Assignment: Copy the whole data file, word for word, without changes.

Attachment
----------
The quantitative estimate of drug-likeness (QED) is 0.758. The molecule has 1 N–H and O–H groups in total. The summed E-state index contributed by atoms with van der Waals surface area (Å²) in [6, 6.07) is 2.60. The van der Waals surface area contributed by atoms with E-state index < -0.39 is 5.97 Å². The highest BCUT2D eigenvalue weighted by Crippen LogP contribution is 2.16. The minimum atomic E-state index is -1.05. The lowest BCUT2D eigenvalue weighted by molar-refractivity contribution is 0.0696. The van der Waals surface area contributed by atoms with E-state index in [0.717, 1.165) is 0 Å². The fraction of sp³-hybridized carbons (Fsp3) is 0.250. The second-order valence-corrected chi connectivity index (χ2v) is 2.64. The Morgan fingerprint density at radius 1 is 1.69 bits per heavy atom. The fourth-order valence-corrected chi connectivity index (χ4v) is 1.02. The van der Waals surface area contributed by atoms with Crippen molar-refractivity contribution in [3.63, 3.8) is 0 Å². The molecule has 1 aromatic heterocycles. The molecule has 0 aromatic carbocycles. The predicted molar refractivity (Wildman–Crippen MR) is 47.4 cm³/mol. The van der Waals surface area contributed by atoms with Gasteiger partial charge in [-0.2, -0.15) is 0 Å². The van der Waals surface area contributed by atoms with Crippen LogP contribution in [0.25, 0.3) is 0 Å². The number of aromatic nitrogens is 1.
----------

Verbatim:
The quantitative estimate of drug-likeness (QED) is 0.758. The molecule has 1 N–H and O–H groups in total. The summed E-state index contributed by atoms with van der Waals surface area (Å²) in [6, 6.07) is 2.60. The van der Waals surface area contributed by atoms with E-state index < -0.39 is 5.97 Å². The highest BCUT2D eigenvalue weighted by Crippen LogP contribution is 2.16. The minimum atomic E-state index is -1.05. The lowest BCUT2D eigenvalue weighted by molar-refractivity contribution is 0.0696. The van der Waals surface area contributed by atoms with E-state index in [0.717, 1.165) is 0 Å². The fraction of sp³-hybridized carbons (Fsp3) is 0.250. The second-order valence-corrected chi connectivity index (χ2v) is 2.64. The Morgan fingerprint density at radius 1 is 1.69 bits per heavy atom. The fourth-order valence-corrected chi connectivity index (χ4v) is 1.02. The van der Waals surface area contributed by atoms with Crippen molar-refractivity contribution in [3.63, 3.8) is 0 Å². The molecule has 1 aromatic heterocycles. The molecule has 0 aromatic carbocycles. The predicted molar refractivity (Wildman–Crippen MR) is 47.4 cm³/mol. The van der Waals surface area contributed by atoms with Gasteiger partial charge in [-0.2, -0.15) is 0 Å². The van der Waals surface area contributed by atoms with Crippen LogP contribution in [0.25, 0.3) is 0 Å². The number of aromatic nitrogens is 1.